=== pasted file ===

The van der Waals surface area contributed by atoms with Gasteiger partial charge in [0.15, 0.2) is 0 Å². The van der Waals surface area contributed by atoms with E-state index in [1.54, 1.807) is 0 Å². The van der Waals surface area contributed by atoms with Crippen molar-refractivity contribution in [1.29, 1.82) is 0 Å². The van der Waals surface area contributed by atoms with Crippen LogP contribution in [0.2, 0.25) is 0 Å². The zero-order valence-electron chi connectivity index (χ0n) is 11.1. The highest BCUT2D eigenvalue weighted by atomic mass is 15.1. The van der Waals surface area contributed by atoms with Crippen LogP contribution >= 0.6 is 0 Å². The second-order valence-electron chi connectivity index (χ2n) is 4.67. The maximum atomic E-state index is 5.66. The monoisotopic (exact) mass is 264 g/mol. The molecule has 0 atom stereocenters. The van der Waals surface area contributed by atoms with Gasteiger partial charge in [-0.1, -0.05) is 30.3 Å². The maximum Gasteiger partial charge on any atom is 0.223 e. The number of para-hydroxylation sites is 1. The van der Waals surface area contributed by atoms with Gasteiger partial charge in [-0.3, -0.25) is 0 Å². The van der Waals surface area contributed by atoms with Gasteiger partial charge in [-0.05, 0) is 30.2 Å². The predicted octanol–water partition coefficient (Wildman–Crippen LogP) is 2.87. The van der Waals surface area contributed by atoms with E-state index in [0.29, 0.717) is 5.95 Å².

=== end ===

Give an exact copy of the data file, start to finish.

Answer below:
The van der Waals surface area contributed by atoms with Gasteiger partial charge in [0.15, 0.2) is 0 Å². The van der Waals surface area contributed by atoms with E-state index in [1.54, 1.807) is 0 Å². The van der Waals surface area contributed by atoms with Crippen molar-refractivity contribution in [1.29, 1.82) is 0 Å². The van der Waals surface area contributed by atoms with Crippen LogP contribution in [0.2, 0.25) is 0 Å². The zero-order valence-electron chi connectivity index (χ0n) is 11.1. The highest BCUT2D eigenvalue weighted by atomic mass is 15.1. The van der Waals surface area contributed by atoms with Crippen LogP contribution >= 0.6 is 0 Å². The second-order valence-electron chi connectivity index (χ2n) is 4.67. The maximum atomic E-state index is 5.66. The monoisotopic (exact) mass is 264 g/mol. The molecule has 0 atom stereocenters. The van der Waals surface area contributed by atoms with Gasteiger partial charge in [-0.1, -0.05) is 30.3 Å². The maximum Gasteiger partial charge on any atom is 0.223 e. The number of para-hydroxylation sites is 1. The van der Waals surface area contributed by atoms with Gasteiger partial charge in [-0.3, -0.25) is 0 Å². The van der Waals surface area contributed by atoms with Gasteiger partial charge in [-0.05, 0) is 30.2 Å². The predicted octanol–water partition coefficient (Wildman–Crippen LogP) is 2.87. The van der Waals surface area contributed by atoms with E-state index in [0.29, 0.717) is 5.95 Å².